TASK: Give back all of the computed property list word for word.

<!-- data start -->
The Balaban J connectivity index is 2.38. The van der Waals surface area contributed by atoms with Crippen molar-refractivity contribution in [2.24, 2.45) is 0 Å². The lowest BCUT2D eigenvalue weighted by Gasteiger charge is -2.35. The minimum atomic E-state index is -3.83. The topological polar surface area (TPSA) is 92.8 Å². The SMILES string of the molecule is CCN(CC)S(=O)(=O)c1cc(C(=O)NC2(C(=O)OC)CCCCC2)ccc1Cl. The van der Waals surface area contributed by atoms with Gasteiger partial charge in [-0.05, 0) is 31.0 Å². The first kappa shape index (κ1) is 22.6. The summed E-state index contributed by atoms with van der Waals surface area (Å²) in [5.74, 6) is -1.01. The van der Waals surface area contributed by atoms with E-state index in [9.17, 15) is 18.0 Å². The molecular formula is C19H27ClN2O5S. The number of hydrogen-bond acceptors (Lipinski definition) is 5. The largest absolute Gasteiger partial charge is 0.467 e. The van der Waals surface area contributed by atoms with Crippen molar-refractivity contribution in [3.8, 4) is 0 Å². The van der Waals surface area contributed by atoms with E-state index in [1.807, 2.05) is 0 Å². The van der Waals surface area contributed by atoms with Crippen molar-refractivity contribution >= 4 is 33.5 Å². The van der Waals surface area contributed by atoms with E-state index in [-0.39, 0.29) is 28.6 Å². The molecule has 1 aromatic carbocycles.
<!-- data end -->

The Balaban J connectivity index is 2.38. The van der Waals surface area contributed by atoms with Crippen molar-refractivity contribution in [2.24, 2.45) is 0 Å². The lowest BCUT2D eigenvalue weighted by Gasteiger charge is -2.35. The minimum atomic E-state index is -3.83. The topological polar surface area (TPSA) is 92.8 Å². The SMILES string of the molecule is CCN(CC)S(=O)(=O)c1cc(C(=O)NC2(C(=O)OC)CCCCC2)ccc1Cl. The van der Waals surface area contributed by atoms with Gasteiger partial charge in [-0.05, 0) is 31.0 Å². The first kappa shape index (κ1) is 22.6. The summed E-state index contributed by atoms with van der Waals surface area (Å²) in [5.74, 6) is -1.01. The van der Waals surface area contributed by atoms with E-state index in [9.17, 15) is 18.0 Å². The molecular formula is C19H27ClN2O5S. The number of hydrogen-bond acceptors (Lipinski definition) is 5. The largest absolute Gasteiger partial charge is 0.467 e. The van der Waals surface area contributed by atoms with Crippen molar-refractivity contribution in [3.8, 4) is 0 Å². The van der Waals surface area contributed by atoms with E-state index in [1.807, 2.05) is 0 Å². The van der Waals surface area contributed by atoms with Crippen molar-refractivity contribution >= 4 is 33.5 Å². The van der Waals surface area contributed by atoms with E-state index in [-0.39, 0.29) is 28.6 Å². The molecule has 1 aromatic carbocycles.